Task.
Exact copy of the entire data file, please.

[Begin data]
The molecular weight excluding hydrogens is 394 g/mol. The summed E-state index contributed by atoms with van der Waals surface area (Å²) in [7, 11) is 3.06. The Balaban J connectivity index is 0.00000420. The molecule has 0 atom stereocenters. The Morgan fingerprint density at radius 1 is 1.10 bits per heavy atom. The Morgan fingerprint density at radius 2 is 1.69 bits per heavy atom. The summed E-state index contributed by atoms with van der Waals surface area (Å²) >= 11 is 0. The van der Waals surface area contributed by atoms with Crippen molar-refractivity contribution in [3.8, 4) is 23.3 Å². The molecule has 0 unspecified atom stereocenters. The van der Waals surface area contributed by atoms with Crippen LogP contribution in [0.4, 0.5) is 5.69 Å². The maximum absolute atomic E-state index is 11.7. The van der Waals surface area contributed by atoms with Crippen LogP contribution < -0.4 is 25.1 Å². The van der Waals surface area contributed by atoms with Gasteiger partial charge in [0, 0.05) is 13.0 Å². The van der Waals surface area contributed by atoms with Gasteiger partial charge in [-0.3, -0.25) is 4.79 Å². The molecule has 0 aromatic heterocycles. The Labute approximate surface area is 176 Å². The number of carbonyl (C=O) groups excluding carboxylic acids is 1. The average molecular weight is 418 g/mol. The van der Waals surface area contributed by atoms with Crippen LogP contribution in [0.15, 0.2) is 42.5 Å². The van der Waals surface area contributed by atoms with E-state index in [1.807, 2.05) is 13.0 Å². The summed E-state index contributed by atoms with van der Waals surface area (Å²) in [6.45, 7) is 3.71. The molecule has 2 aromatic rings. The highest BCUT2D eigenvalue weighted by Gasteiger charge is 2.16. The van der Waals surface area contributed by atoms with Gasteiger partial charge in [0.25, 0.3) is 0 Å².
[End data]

The molecular weight excluding hydrogens is 394 g/mol. The summed E-state index contributed by atoms with van der Waals surface area (Å²) in [7, 11) is 3.06. The Balaban J connectivity index is 0.00000420. The molecule has 0 atom stereocenters. The Morgan fingerprint density at radius 1 is 1.10 bits per heavy atom. The Morgan fingerprint density at radius 2 is 1.69 bits per heavy atom. The summed E-state index contributed by atoms with van der Waals surface area (Å²) >= 11 is 0. The van der Waals surface area contributed by atoms with Crippen molar-refractivity contribution in [3.8, 4) is 23.3 Å². The molecule has 0 unspecified atom stereocenters. The van der Waals surface area contributed by atoms with Crippen LogP contribution in [0.4, 0.5) is 5.69 Å². The maximum absolute atomic E-state index is 11.7. The van der Waals surface area contributed by atoms with Crippen LogP contribution < -0.4 is 25.1 Å². The van der Waals surface area contributed by atoms with Gasteiger partial charge in [0, 0.05) is 13.0 Å². The van der Waals surface area contributed by atoms with Gasteiger partial charge in [-0.3, -0.25) is 4.79 Å². The molecule has 0 aromatic heterocycles. The Labute approximate surface area is 176 Å². The number of carbonyl (C=O) groups excluding carboxylic acids is 1. The average molecular weight is 418 g/mol. The van der Waals surface area contributed by atoms with Crippen LogP contribution in [0.15, 0.2) is 42.5 Å². The van der Waals surface area contributed by atoms with E-state index in [1.807, 2.05) is 13.0 Å². The summed E-state index contributed by atoms with van der Waals surface area (Å²) in [6.45, 7) is 3.71. The molecule has 2 aromatic rings. The highest BCUT2D eigenvalue weighted by Gasteiger charge is 2.16. The van der Waals surface area contributed by atoms with Gasteiger partial charge in [0.25, 0.3) is 0 Å².